LM: Adèle never wants to be the most beautiful woman in the room, and yet you write early in the novel that her only ambition is to be looked at. Does that ambition ever turn into true sexual desire?

LS: No, never. It’s a very abstract ambition, too. She could decide to be a muse, a model, to do something with this ambition, but it remains passive. She wants to be an object. She wants men to put her somewhere to be looked at, but this is the ambition of a non-ambition. It’s the ambition to not be ambitious.

LM: Not long after, you refer to her as the “mistress of the present tense,” but, of course, if you live only in the present tense, you’re the mistress of nothing. You’re entirely out of control. What was it like for you to write a character who can exert no control over her past or her future?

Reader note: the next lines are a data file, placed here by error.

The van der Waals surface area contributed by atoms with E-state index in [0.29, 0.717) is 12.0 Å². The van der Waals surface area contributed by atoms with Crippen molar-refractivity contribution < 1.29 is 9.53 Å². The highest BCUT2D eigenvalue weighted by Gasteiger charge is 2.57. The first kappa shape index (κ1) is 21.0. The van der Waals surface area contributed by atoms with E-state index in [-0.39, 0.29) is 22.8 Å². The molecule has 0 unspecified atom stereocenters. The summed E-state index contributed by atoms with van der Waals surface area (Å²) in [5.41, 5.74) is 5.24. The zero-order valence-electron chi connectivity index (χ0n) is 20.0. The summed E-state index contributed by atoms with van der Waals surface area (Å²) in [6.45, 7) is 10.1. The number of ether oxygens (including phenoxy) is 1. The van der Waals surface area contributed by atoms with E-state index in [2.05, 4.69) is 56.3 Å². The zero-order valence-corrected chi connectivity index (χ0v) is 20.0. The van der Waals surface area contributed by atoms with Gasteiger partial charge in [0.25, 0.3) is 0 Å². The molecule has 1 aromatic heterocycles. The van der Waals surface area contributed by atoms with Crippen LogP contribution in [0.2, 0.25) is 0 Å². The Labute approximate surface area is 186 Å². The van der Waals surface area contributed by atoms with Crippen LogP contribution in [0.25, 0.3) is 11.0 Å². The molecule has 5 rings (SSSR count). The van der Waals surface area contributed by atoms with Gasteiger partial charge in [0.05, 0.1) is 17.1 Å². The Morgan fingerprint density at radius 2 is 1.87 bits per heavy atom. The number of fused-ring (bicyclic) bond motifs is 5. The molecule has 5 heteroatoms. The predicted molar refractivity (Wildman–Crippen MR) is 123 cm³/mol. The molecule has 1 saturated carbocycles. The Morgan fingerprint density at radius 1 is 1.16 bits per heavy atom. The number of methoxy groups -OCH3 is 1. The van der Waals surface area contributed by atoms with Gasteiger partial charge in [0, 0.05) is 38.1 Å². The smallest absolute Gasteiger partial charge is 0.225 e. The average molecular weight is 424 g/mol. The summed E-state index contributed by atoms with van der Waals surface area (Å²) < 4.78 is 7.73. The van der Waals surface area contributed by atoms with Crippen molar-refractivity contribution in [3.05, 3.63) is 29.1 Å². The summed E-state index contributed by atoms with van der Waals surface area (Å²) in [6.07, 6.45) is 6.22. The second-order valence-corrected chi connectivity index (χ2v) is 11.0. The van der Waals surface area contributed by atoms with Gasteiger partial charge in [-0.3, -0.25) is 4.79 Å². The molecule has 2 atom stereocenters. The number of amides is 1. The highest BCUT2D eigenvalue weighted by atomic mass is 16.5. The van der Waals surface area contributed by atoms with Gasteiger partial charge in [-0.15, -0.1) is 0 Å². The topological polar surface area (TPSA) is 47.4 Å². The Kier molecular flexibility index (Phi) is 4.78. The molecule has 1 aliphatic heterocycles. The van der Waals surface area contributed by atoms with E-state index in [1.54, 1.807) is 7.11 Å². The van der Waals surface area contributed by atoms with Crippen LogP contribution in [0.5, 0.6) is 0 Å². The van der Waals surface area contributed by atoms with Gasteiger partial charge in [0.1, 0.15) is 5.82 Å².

LS: It was very exciting to try to understand this woman who is so afraid of living, and who feels that the world is so boring, and trivial, and sad. She must have had a very idealistic vision of life when she was a teenager: Everything was going to be big! She was going to feel passion! Now, the past feels very heavy to her. It makes her feel guilty, and she doesn’t want to think about it. And of course, addicts don’t want to think about the future. For people who are addicts, only the present exists. Only the moment when you take a drink, not yesterday when you were drunk or tomorrow when you’ll be drunk again.

We are so afraid that we’ll be judged or marginalized that we can’t ask for help.

LM: Did you research addiction to write Adèle?

LS: I interviewed lots of psychiatrists and specialists in sex addiction. I asked one psychiatrist for a definition of addiction, and he said, “For me, it’s when you lose your freedom to say no.” I think that’s a perfect description of Adèle. She’s a woman who has lost the freedom to say no. When you think about it, losing that freedom is terrible, especially for a woman in her sex life. It’s so hard for women to learn to say no, and for men to learn how to hear it. Very often, women persuade ourselves that we have to have sex with a man because we spent two hours having a drink with him, or whatever it is. We come under such pressure in the realm of sexuality. I think it’s very important to have that freedom to say no.